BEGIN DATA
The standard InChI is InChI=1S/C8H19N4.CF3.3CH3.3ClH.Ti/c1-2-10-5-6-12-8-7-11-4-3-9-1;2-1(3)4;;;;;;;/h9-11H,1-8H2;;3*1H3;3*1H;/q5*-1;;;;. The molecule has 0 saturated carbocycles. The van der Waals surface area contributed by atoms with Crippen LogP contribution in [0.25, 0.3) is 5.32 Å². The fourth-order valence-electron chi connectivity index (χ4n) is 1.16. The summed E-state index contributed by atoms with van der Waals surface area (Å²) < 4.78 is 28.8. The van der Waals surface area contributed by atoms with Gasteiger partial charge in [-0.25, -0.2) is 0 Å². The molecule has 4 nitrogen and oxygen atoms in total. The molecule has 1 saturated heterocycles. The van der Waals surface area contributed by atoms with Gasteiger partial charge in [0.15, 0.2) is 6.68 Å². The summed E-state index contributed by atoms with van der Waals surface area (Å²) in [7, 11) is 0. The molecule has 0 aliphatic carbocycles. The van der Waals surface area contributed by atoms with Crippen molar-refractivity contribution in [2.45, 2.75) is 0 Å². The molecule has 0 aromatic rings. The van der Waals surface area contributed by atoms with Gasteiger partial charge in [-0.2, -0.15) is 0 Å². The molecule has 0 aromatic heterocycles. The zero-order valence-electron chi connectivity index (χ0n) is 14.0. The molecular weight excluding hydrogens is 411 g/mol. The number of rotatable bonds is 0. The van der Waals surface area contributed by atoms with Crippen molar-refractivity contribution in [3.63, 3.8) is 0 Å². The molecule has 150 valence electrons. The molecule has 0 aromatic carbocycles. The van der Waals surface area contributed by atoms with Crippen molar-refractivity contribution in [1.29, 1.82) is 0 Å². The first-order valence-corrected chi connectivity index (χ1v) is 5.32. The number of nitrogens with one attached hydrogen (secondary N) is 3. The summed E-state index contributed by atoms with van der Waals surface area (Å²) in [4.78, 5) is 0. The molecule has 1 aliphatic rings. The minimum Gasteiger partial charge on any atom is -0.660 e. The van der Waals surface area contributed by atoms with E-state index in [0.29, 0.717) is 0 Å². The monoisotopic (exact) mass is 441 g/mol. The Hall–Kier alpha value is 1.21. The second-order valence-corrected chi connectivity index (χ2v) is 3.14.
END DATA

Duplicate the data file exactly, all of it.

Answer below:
The standard InChI is InChI=1S/C8H19N4.CF3.3CH3.3ClH.Ti/c1-2-10-5-6-12-8-7-11-4-3-9-1;2-1(3)4;;;;;;;/h9-11H,1-8H2;;3*1H3;3*1H;/q5*-1;;;;. The molecule has 0 saturated carbocycles. The van der Waals surface area contributed by atoms with Crippen LogP contribution in [0.25, 0.3) is 5.32 Å². The fourth-order valence-electron chi connectivity index (χ4n) is 1.16. The summed E-state index contributed by atoms with van der Waals surface area (Å²) < 4.78 is 28.8. The van der Waals surface area contributed by atoms with Gasteiger partial charge in [-0.25, -0.2) is 0 Å². The molecule has 4 nitrogen and oxygen atoms in total. The molecule has 1 saturated heterocycles. The van der Waals surface area contributed by atoms with Gasteiger partial charge in [0.15, 0.2) is 6.68 Å². The summed E-state index contributed by atoms with van der Waals surface area (Å²) in [7, 11) is 0. The molecule has 0 aliphatic carbocycles. The van der Waals surface area contributed by atoms with Crippen molar-refractivity contribution in [2.45, 2.75) is 0 Å². The molecule has 0 aromatic rings. The van der Waals surface area contributed by atoms with Gasteiger partial charge in [-0.2, -0.15) is 0 Å². The molecule has 0 aromatic heterocycles. The zero-order valence-electron chi connectivity index (χ0n) is 14.0. The molecular weight excluding hydrogens is 411 g/mol. The number of rotatable bonds is 0. The van der Waals surface area contributed by atoms with Crippen molar-refractivity contribution in [3.63, 3.8) is 0 Å². The molecule has 150 valence electrons. The molecule has 0 aromatic carbocycles. The van der Waals surface area contributed by atoms with Crippen molar-refractivity contribution in [1.29, 1.82) is 0 Å². The first-order valence-corrected chi connectivity index (χ1v) is 5.32. The number of nitrogens with one attached hydrogen (secondary N) is 3. The summed E-state index contributed by atoms with van der Waals surface area (Å²) in [4.78, 5) is 0. The molecule has 1 aliphatic rings. The minimum Gasteiger partial charge on any atom is -0.660 e. The van der Waals surface area contributed by atoms with E-state index in [0.29, 0.717) is 0 Å². The monoisotopic (exact) mass is 441 g/mol. The Hall–Kier alpha value is 1.21. The second-order valence-corrected chi connectivity index (χ2v) is 3.14.